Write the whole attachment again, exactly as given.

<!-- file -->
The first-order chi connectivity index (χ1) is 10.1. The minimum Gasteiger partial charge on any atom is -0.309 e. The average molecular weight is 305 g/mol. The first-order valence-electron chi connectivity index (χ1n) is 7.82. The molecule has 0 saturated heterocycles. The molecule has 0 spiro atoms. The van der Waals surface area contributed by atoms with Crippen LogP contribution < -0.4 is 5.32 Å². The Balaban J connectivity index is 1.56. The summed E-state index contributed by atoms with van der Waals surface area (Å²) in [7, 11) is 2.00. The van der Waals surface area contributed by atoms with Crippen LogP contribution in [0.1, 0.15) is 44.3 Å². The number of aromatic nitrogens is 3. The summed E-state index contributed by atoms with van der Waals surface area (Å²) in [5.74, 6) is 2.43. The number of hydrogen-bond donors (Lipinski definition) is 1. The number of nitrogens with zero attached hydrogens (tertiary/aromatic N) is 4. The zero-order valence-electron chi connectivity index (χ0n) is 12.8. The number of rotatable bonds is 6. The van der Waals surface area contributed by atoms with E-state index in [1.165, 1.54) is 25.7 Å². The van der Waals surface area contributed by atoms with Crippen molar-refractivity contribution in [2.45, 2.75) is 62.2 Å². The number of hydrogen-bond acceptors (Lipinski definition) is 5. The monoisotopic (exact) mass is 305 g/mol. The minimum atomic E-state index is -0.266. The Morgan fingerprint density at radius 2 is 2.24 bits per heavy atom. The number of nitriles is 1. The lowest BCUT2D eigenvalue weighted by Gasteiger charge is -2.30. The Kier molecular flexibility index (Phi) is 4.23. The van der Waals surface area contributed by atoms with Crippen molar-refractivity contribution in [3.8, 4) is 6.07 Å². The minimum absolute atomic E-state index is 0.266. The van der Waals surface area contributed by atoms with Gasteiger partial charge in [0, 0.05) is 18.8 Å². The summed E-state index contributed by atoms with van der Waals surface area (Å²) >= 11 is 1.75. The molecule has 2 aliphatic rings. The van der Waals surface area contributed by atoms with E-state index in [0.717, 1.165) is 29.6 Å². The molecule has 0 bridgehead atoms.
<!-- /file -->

The first-order chi connectivity index (χ1) is 10.1. The minimum Gasteiger partial charge on any atom is -0.309 e. The average molecular weight is 305 g/mol. The first-order valence-electron chi connectivity index (χ1n) is 7.82. The molecule has 0 saturated heterocycles. The molecule has 0 spiro atoms. The van der Waals surface area contributed by atoms with Crippen LogP contribution < -0.4 is 5.32 Å². The Balaban J connectivity index is 1.56. The summed E-state index contributed by atoms with van der Waals surface area (Å²) in [7, 11) is 2.00. The van der Waals surface area contributed by atoms with Crippen LogP contribution in [0.1, 0.15) is 44.3 Å². The number of aromatic nitrogens is 3. The summed E-state index contributed by atoms with van der Waals surface area (Å²) in [5.74, 6) is 2.43. The number of hydrogen-bond donors (Lipinski definition) is 1. The number of nitrogens with zero attached hydrogens (tertiary/aromatic N) is 4. The zero-order valence-electron chi connectivity index (χ0n) is 12.8. The number of rotatable bonds is 6. The van der Waals surface area contributed by atoms with E-state index in [1.165, 1.54) is 25.7 Å². The van der Waals surface area contributed by atoms with Crippen molar-refractivity contribution in [2.45, 2.75) is 62.2 Å². The number of hydrogen-bond acceptors (Lipinski definition) is 5. The monoisotopic (exact) mass is 305 g/mol. The minimum atomic E-state index is -0.266. The Morgan fingerprint density at radius 2 is 2.24 bits per heavy atom. The number of nitriles is 1. The lowest BCUT2D eigenvalue weighted by Gasteiger charge is -2.30. The Kier molecular flexibility index (Phi) is 4.23. The van der Waals surface area contributed by atoms with Crippen molar-refractivity contribution in [3.8, 4) is 6.07 Å². The minimum absolute atomic E-state index is 0.266. The van der Waals surface area contributed by atoms with Gasteiger partial charge in [0, 0.05) is 18.8 Å². The summed E-state index contributed by atoms with van der Waals surface area (Å²) >= 11 is 1.75. The molecule has 2 aliphatic rings. The van der Waals surface area contributed by atoms with E-state index in [0.717, 1.165) is 29.6 Å². The molecule has 0 bridgehead atoms.